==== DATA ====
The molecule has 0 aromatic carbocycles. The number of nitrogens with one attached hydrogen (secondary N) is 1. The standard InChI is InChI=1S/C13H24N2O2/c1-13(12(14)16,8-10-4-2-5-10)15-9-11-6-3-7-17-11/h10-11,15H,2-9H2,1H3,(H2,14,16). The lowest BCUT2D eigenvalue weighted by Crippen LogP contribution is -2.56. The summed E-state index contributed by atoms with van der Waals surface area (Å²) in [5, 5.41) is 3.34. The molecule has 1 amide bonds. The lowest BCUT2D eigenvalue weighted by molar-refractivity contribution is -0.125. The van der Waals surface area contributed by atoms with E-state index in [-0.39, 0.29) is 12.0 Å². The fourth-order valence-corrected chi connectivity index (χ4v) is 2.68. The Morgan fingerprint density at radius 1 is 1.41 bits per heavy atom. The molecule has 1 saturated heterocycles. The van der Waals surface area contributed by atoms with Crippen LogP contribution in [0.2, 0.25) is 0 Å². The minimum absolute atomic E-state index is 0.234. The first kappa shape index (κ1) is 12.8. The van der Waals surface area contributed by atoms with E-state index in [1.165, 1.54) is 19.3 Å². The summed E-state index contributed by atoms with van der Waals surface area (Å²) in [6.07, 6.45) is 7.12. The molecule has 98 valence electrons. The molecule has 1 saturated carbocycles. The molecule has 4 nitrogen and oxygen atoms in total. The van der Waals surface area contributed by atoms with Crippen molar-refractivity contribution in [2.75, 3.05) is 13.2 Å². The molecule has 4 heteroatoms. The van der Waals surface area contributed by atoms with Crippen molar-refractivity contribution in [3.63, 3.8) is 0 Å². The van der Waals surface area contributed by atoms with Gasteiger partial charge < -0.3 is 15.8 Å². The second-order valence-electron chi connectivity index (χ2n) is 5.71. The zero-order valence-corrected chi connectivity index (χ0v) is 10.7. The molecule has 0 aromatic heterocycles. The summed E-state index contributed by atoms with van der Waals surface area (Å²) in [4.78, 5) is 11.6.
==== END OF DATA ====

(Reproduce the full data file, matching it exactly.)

The molecule has 0 aromatic carbocycles. The number of nitrogens with one attached hydrogen (secondary N) is 1. The standard InChI is InChI=1S/C13H24N2O2/c1-13(12(14)16,8-10-4-2-5-10)15-9-11-6-3-7-17-11/h10-11,15H,2-9H2,1H3,(H2,14,16). The lowest BCUT2D eigenvalue weighted by Crippen LogP contribution is -2.56. The summed E-state index contributed by atoms with van der Waals surface area (Å²) in [5, 5.41) is 3.34. The molecule has 1 amide bonds. The lowest BCUT2D eigenvalue weighted by molar-refractivity contribution is -0.125. The van der Waals surface area contributed by atoms with E-state index in [-0.39, 0.29) is 12.0 Å². The fourth-order valence-corrected chi connectivity index (χ4v) is 2.68. The Morgan fingerprint density at radius 1 is 1.41 bits per heavy atom. The molecule has 1 saturated heterocycles. The van der Waals surface area contributed by atoms with Crippen LogP contribution in [0.2, 0.25) is 0 Å². The minimum absolute atomic E-state index is 0.234. The first kappa shape index (κ1) is 12.8. The van der Waals surface area contributed by atoms with E-state index in [1.165, 1.54) is 19.3 Å². The summed E-state index contributed by atoms with van der Waals surface area (Å²) in [6.07, 6.45) is 7.12. The molecule has 98 valence electrons. The molecule has 1 saturated carbocycles. The molecule has 4 nitrogen and oxygen atoms in total. The van der Waals surface area contributed by atoms with Crippen molar-refractivity contribution in [2.75, 3.05) is 13.2 Å². The molecule has 4 heteroatoms. The van der Waals surface area contributed by atoms with Crippen molar-refractivity contribution in [3.63, 3.8) is 0 Å². The van der Waals surface area contributed by atoms with Gasteiger partial charge < -0.3 is 15.8 Å². The second-order valence-electron chi connectivity index (χ2n) is 5.71. The zero-order valence-corrected chi connectivity index (χ0v) is 10.7. The molecule has 0 aromatic heterocycles. The summed E-state index contributed by atoms with van der Waals surface area (Å²) in [4.78, 5) is 11.6.